Peruvian Tabbouli

Machu Picchu in the early morning

I first developed an appreciation for quinoa in Peru. Afterall, quinoa comes from Peru, and is the grain of the Incas.

Me - on the Inca Trail, Peru (2004)

It is exceptionally high in protein for a grain, and contains all essential amino acids. It is also high in iron and fibre, therefore making my self-determined list of power foods. When we were climbing on the Inca trail, we would see little stands where they were selling chicha, a fermented (and thus alcoholic) drink made of either maize or quinoa. The porters stopped for a minute or two to drink this traditional beer, and then carry on with their heavy loads in their flip-flops. Chicha contains enough alcohol, I suppose, to make them giddy, and enough protein to fuel them over the next pass.

 When I saw some fair-trade organic red quinoa (http://www.gogoquinoa.com/home.htm) at Highland Farms, I decided to create a Peruvian inspired salad for our lunch. I am calling it “Peruvian inspired” because I have chosen ingredients common to Peru – with a few little liberties. Tomatoes are thought to come from Peru, as is the pumpkin. Peru has an astounding variety of peppers, and whether or not a yellow pepper that we find on the shelves of a Canadian supermarket is Peruvian in origin – it is at least South American! Sweet potatoes also originated from South America, and black beans are found in a plethora of South American dishes. The avocado originated in Mexico, but was cultivated all the way south to central Peru long before the conquistadors arrived.  As for the shallots – that’s what I mean by “liberties”. They originated in Palestine. Maple syrup? Definitely Canadian – but my preferred sweetner. The maple syrup and shallot combination was inspired by an LCBO Food and Drink recipe for grilled portobello mushrooms stuffed with quinoa and goat cheese – I played around with the other ingredients to make a much lower fat dressing.

The first time I took this salad to work in my lunch, my friend remarked that it was kind of like Tabbouli, and so I give her due credit in helping me to name this dish!  I was very happy with the end result – a fibre-rich, low fat salad scented with lime and cilantro and laced with sinfully decadent chunks of avocado.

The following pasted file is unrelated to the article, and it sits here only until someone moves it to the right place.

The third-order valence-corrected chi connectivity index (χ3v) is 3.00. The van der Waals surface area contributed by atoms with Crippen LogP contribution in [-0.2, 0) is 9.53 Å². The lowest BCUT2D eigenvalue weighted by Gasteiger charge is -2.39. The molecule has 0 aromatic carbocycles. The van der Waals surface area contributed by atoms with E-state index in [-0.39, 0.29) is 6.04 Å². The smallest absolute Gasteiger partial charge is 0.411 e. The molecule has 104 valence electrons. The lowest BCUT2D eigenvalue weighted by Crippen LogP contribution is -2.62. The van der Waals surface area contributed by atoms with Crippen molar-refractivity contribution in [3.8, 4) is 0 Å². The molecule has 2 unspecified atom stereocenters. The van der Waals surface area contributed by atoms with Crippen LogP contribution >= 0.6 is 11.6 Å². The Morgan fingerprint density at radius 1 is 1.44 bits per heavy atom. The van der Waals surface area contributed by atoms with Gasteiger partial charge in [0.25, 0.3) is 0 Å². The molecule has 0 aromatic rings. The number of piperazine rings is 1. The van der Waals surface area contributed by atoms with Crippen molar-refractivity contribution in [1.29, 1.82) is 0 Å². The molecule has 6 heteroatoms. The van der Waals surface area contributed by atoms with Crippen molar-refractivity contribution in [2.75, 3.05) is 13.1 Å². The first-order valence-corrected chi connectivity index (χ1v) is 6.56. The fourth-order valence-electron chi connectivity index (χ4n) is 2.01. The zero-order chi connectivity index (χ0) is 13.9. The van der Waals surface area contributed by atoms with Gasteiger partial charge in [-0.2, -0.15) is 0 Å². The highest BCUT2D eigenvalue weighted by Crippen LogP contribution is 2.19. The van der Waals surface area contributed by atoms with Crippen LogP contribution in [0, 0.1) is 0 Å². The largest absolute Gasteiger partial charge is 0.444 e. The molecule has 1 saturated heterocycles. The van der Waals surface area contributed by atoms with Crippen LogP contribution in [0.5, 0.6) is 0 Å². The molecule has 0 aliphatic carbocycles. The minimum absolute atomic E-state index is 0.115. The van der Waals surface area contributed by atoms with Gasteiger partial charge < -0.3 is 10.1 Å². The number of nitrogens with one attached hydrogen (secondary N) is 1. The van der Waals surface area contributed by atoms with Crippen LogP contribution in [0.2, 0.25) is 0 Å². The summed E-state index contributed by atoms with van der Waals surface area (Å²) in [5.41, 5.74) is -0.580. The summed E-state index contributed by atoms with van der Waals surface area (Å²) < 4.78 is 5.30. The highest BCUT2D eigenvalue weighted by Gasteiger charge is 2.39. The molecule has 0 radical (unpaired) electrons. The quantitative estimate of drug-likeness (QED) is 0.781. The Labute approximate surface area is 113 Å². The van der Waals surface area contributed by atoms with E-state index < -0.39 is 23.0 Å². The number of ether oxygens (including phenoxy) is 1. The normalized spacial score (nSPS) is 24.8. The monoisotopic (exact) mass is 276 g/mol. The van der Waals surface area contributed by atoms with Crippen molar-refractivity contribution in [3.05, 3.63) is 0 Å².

1 cup red quinoa

1 tsp cumin

½ tsp chili flakes

 ½ cup black beans (or more)

½ red or yellow pepper, finely diced

1 sweet potato, baked or boiled in cubes (optional)

2 tbsp pumpkin seeds

½ avocado, diced

1 cup grape tomatoes, sliced lengthways

½ cup cilantro, minced

 Dressing:

Juice of one lime

2 tbsp olive oil (or avocado oil, if you have it)

2 finely diced shallots

1 tbsp white wine vinegar

2 tsp maple syrup.

 Cook the quinoa in 1 ½  cups of water. You will know it’s done when the white coils unfurl from the grain. Mix in the cumin and chili flakes.

 When quinoa is cooled, add the beans, vegetables and cilantro. Mix the viniagrette separately, and then add to the quinoa mixture. To serve, you can pack it in small moulds (I even use small ½ cup tuperware bowls) and then turn them upside down on a plate. Garnish with a lime wedge and some sprigs of cilantro. If you are going to make this ahead of time, it does keep well for up to three days, provided that you do not include the avocado until you are ready to eat or serve.

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3 Comments

Filed under Vegetarian

3 responses to “Peruvian Tabbouli

  1. I’m trying to add more quinoa to my diet- thanks for the recipe!

  2. Sarah

    I’ve tried this salad several times and it is fantastic! I love the combination of flavours and textures and the dressing is lovely.

  3. Marie

    We finally got around to making this salad. It was a huge success at our BBQ dinner party last night! We didn’t have any avocado and we also added some radicchio in the mix for an extra punch of colour. Everyone loved the combination of flavours and the spicy zip of the chillies and lime. We’ll definitely do this one again!

    The only request I have for your future recipes would be to give an estimate on the number of servings to help us non-cooking folk with quantities.

    Keep it up, Karen! Can’t wait to try your new creations inspired from your latest trip on the Silk Road!

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